Today’s Senate session cast in stark relief two different leadership styles: those of Governor Rick Perry and of Senator Steve Ogden, who was elected Senate president pro tempore today. Perry expressed his belief that the Legislature could produce a balanced budget with no additional revenues, noting that the public had spoken loudly on Election Day in favor of a conservative budget. “I am confident we are going to heed their message.” Then, he announced he was giving emergency designation to two items of legislation, one regarding eminent domain and one abolishing sanctuary cities in Texas. The latter earned Perry applause from the Senate gallery.
Then, Ogden, chairman of the Senate Finance Committee, laid out in direct and unvarnished terms the perilous condition of the state’s fiscal house. Medicaid, the program for providing health care to the poor, will cost the state billions more this biennium because the federal match will drop from 70/30 to 60/40. In real dollars, that will bring in $4.5 billion fewer dollars than the more generous previous match. He decried the complicated formulas used by the federal government for reimbursing hospitals for various procedures and said that a managed care system could save the state $4 billion. “Our first job is to figure out how to save Medicaid. We have got to reform it,” he said.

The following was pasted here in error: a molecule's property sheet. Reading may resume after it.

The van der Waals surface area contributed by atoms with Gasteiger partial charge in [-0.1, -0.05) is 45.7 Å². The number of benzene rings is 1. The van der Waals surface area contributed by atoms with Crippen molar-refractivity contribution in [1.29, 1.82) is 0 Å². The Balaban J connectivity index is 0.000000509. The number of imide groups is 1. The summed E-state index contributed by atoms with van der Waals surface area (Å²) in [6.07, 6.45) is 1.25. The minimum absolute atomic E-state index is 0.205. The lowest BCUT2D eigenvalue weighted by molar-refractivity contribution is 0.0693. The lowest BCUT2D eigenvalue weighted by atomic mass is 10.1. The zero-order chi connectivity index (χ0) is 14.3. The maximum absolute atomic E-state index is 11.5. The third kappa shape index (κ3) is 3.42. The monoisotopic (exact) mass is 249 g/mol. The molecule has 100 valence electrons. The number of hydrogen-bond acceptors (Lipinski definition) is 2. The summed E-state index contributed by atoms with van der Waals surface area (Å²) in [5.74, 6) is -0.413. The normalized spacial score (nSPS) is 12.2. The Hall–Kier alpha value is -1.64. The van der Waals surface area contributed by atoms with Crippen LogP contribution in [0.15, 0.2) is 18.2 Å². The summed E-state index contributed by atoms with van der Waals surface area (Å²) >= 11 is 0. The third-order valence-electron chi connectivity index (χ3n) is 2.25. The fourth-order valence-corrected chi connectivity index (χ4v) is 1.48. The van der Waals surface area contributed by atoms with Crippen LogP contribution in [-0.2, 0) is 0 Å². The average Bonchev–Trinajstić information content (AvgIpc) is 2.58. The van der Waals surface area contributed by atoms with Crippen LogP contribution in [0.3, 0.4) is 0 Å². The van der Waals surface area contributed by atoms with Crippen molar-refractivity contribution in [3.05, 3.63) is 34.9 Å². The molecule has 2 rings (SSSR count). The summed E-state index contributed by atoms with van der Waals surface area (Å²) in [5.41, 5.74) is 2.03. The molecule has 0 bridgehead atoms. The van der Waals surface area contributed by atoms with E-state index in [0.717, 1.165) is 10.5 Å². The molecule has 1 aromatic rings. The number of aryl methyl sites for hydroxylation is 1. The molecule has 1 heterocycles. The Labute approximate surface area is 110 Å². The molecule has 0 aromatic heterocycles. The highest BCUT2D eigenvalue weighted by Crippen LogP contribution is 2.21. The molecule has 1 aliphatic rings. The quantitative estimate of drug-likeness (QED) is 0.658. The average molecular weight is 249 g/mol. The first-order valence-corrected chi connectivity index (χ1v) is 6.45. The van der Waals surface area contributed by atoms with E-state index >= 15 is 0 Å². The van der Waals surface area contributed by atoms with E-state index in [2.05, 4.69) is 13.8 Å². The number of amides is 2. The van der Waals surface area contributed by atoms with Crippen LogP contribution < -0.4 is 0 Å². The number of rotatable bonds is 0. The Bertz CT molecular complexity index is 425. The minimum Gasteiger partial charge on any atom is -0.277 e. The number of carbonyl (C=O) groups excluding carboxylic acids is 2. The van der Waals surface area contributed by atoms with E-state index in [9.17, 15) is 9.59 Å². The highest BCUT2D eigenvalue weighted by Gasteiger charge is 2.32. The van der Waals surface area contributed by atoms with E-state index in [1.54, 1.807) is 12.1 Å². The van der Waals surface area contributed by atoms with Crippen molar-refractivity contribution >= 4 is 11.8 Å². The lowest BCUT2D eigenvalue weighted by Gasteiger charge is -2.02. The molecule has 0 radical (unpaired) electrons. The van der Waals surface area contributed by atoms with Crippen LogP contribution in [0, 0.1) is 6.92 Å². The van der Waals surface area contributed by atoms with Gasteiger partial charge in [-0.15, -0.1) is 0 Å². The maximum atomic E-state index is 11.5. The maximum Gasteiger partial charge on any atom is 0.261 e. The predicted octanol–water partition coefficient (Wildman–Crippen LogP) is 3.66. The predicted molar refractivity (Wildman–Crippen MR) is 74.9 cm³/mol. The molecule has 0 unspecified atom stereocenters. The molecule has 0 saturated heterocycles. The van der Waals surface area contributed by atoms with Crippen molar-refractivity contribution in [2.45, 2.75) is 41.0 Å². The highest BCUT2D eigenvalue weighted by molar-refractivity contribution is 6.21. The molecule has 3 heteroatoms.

The contrast with Perry's frivolous focus on sanctuary cities was obvious to all. Ogden's blunt statement was a bipartisan call to arms: It assumed every senator in the chamber wanted to save Medicaid and recognized the need for reform. If you had just walked into the Senate chamber, knowing nothing about who the players were, you would have thought Ogden was one heck of a statesman and the other guy was some gladhander just passing through.
Ogden had more solemn news about school finance funding. The five-year-old "target revenue" system, which included funding school districts at the same level they received in 2006, reducing local school property taxes by $14 billion, and replacing some of the property tax cuts with a new business margins tax, isn’t working. The margins tax is underperforming by about $2 billion each biennium, creating a structural deficit in state budgeting.
“Here’s the reality," Ogden said: "None of us were elected to raise taxes. But the margins tax is different. If we don’t change the trajectory, property taxes will go up for sure,” he said.
Yesterday, Perry called the Rainy Day Fund off-limits. Today, Ogden told the Senate that by drawing $9.2 billion from that source, a balanced budget is within the Legislature’s reach. Thus, on the Legislature's first day, Ogden set up a future confrontation with Perry over whether lawmakers will use the Rainy Day Fund for the purpose for which it was intended.
Other than opposing the use of the Rainy Day Fund, the governor barely mentioned the budget problem, while Ogden delivered the painful truth about the state’s fiscal picture and issued a challenge to his fellow senators: “Check your political considerations and ambition at the door and let’s do our very best for the 25 million people who call Texas home.”
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